Nick De Gregorio, a veteran of our nation's current wars, recently wrote an article for The National Interest in which he argued for the return to a military draft as a way to not only help the military but also to involve our nation's citizens in service to their country. He is not alone in this thinking. Many outstanding citizens of our country argue for a draft. General (retired) Stanley McChrystal, my classmate from West Point, is one proponent .
But this sincere interest in helping our military and instilling a sense of service to our country by reinstating the draft is wrongheaded. We don't need a draft to “spread the pain” (or privilege) of military service among various social and economic groups, and it would end up costing the military way more in money, means and morale than we can afford. Using De Gregorio's earnest piece, which lays out the most common arguments for a draft, we can examine whether those arguments hold up to scrutiny.
Up front it is important to note that our nation still requires young men to register for "selective service" (draft), and Congress, with the president, can reinstate a draft if a conflict were so big as to require a major increase in the military. What De Gregorio and others are recommending though is a “peace time” draft.
It is also important to recognize that both De Gregorio and I agree that our current volunteer force has, in his words, " enabled America to sustain its military pre-eminence." In that regard, the All Volunteer Force (AVF) meets our national interests. Where De Gregorio and I differ is in assessing how an all-volunteer force affects our national character and our national will. De Gregorio thinks the AVF undermines those things. I do not.
“Through the 1973 War Powers Resolution (WPR), the United States committed to never again enable the president to prosecute lengthy wars without the express consent of Congress.”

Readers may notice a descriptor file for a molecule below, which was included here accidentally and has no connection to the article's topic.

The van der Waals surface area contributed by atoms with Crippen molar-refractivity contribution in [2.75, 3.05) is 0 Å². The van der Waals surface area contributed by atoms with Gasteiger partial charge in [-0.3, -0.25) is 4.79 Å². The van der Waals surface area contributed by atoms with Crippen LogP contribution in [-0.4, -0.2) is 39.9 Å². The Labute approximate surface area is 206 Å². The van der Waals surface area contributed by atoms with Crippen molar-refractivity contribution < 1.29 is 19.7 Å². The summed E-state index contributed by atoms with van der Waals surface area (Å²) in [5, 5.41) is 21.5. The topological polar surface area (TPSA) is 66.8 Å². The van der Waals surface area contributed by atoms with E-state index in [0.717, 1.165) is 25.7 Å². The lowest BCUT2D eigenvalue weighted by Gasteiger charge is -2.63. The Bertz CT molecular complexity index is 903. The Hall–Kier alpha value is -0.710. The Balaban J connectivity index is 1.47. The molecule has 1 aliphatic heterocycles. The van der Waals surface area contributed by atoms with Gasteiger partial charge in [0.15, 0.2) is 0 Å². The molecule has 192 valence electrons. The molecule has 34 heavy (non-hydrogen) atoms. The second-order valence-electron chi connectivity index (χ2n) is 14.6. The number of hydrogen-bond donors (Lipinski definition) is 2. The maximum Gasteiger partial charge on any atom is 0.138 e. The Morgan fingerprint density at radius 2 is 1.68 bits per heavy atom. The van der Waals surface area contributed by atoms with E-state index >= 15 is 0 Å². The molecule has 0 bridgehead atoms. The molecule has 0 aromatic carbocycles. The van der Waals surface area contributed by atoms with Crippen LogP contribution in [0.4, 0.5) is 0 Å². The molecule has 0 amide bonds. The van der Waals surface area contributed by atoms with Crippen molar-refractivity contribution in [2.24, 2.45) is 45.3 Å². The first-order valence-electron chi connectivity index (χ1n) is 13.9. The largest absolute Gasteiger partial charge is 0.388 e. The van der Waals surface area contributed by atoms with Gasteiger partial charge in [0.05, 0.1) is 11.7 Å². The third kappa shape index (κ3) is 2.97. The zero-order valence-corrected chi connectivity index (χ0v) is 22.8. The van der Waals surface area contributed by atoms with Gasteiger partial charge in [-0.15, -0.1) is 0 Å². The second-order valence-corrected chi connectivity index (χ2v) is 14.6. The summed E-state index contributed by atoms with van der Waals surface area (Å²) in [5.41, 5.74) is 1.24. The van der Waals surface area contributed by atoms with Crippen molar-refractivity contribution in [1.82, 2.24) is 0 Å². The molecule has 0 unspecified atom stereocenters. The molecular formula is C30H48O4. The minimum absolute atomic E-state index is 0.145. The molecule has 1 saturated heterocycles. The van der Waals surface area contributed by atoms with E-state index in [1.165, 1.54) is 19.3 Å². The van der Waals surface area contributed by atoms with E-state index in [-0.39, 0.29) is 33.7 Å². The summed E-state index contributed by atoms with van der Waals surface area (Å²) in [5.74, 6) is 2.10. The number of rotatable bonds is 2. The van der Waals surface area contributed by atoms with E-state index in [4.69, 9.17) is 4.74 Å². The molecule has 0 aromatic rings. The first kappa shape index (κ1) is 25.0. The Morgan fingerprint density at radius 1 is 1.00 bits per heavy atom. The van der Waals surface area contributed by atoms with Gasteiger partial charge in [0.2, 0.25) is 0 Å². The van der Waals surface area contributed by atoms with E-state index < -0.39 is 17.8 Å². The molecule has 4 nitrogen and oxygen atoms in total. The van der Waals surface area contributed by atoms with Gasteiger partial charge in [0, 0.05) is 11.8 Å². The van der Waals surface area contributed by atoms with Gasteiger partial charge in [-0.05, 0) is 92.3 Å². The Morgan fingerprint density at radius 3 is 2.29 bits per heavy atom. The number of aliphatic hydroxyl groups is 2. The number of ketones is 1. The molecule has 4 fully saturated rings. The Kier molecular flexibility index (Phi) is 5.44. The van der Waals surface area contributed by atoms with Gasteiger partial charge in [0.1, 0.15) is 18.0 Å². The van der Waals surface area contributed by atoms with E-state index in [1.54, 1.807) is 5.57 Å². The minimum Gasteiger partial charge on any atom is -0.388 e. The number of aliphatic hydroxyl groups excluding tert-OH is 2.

De Gregorio claimed in his article that the All Volunteer Force was initiated along with the 1973 War Powers Resolution (WPR) to prevent us from entering a long war with no public support. That's true of the 1973 WPR, but in fact, the AVF had been under consideration since the 1960s, well before the WPR, and its adoption was driven mostly by a desire to find a more economic and effective model for manning the military.
According to the Oxford Companion to American Military History 2000 :
“The blueprint for the AVF was prepared by President Richard M. Nixon's Commission on an All Volunteer Armed Force, appointed in 1969. Driven by political pressure to end the draft and an ideological commitment to free market forces, the commission headed by Thomas Gates concluded that a volunteer force, supported by the potential to reintroduce the draft, was preferable to a mixed force of conscripts and volunteers, and that, based on labor market dynamics, it was economically feasible to raise a volunteer army.”
De Gregorio, to his credit, acknowledges the economic arguments in favor of AVF “were valid” but, he focuses on the AVF as the tool for relief from lengthy, unpopular wars.
So many changes were happening in the early 1970s that it is understandable to mistakenly conflate them. Two of those changes are cited by De Gregorio: the War Powers Resolution and the All Volunteer Force. But in fact, the way in which defense planners attempted to prevent long, unpopular wars was not by replacing the draft with a volunteer system but by moving key combat and support functions from the Active component into the Reserves and National Guard. Congress then added the requirement that any lengthy mobilization of these reserves would require the president to get congressional approval. The thinking was that any major war would require the call up of military forces, draft or volunteer, which would in turn involve military members from all the states, not just those with large bases.
In his 2012 Foreign Policy article, General Stanley McChrystal also argued for a draft, writing, “I think if a nation goes to war, every town, every city needs to be at risk. You make that decision and everybody has skin in the game.” This in fact happened in both Desert Storm (1991) and the wars in Iraq and Afghanistan, because of the 1970s decision to shift forces into the Reserves. For the current wars, which have dragged on for almost two decades, forces from across America in the Reserves and National Guard were needed at such high rates that the Army had to extend troops in the war zones and break dwell time rules back home to meet demand. A visit to any small town in America today will almost certainly reveal a monument or memorial to those from that area who served in the current and recent wars. A draft is not necessary to bring the pain of war to small town America.